Cubism is an artistic movement, created by Pablo Picasso and Georges Braque, which employs geometric shapes in
depictions of human and other forms. Over time, the geometric touches grew so intense that they sometimes overtook
the represented forms, creating a more pure level of visual abstraction. Though the movement’s most potent era was
in the early 20th Century, the ideas and techniques of Cubism has made an influence on many creative disciplines and
continue to inform experimental work.
THE FIRST ERA OF CUBISM
Pablo Picasso and Georges Braque first met in 1905, but it wasn’t until 1907 that Picasso showed Braque what is
considered the first Cubist painting, Les Demoiselles d’Avignon. This portrait of five prostitutes draws heavy influence
from African tribal art, which Picasso had recently been exposed to at the Palais du Trocadéro, a Paris ethnographic
museum. Breaking nearly every rule of traditional Western painting, the work was such a huge leap from his previous blue and
pink periods, which were far more representational and emotional. Picasso was hesitant to display the work to the
public, and it went unseen until 1916.
Braque, who painted in the Fauvist movement, was both repelled and intrigued by the painting. Picasso worked with
him privately on the implications of the piece, developing together the Cubist form. Braque is the only artist to ever
collaborate with Picasso, and over a period of two years, they spent every evening together, with neither artist
pronouncing a finished work until agreed on by the other.
Braque’s response to Picasso’s initial work was his 1908 painting Large Nude, noted for incorporating the techniques
of Paul Cézanne as a sobering influence. Thus began the first era of Cubism, known as Analytical Cubism, which was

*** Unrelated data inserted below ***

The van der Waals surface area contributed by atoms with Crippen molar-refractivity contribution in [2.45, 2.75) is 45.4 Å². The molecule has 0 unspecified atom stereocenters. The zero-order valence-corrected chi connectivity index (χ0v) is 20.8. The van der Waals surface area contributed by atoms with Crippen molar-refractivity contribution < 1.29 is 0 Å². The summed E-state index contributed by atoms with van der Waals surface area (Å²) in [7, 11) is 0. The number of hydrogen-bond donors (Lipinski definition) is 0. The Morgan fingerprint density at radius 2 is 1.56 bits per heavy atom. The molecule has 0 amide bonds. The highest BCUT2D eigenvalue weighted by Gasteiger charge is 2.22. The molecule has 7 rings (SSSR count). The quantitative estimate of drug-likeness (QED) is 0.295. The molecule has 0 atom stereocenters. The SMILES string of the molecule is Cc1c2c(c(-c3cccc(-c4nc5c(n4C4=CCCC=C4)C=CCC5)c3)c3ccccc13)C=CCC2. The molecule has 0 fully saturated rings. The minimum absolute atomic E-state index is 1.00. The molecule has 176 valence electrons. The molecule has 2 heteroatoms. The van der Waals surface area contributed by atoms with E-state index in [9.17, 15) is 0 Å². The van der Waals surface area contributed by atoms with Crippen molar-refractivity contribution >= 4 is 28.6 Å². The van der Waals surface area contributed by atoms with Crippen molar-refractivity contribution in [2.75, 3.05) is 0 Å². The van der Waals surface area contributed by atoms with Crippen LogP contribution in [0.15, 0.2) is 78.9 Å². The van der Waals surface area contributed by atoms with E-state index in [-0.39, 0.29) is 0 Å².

defined by depictions of a subject from multiple vantage points at once, creating a fractured, multi-dimensional effect
expressed through a limited palette of colors.
The term Cubism was first used by French critic Louis Vauxcelles in 1908 to describe Braque’s landscape paintings.
Painter Henri Matisse had previously described them to Vauxcelles as looking comprised of cubes. The term wasn’t
widely used until the press adopted it to describe the style in 1911.
In 1909, Picasso and Braque redirected their focus from humans to objects to keep Cubism fresh, as with Braque’s Violin and Palette.
OTHERS JOIN THE CUBIST MOVEMENT
Wider exposure brought others to the movement. Polish artist Louis Marcossis discovered Braque’s work in 1910, and
his Cubist paintings are considereed to have more of a human quality and lighter touch than the works of others.
Spanish artist Juan Gris remained on the fringes of the movement until 1911. He distinguished himself by refusing to
make the abstraction of the object more essential than the object itself. Gris died in 1927, and Cubism represents a significant portion of his life’s work.
French painter Fernand Léger was initially influenced by Paul Cézanne and upon meeting Cubist practitioners
embraced the form in 1911, focusing on architectural subjects.
Marcel Duchamp flirted with Cubism beginning in 1910 but was often considered at odds with it. His famous 1912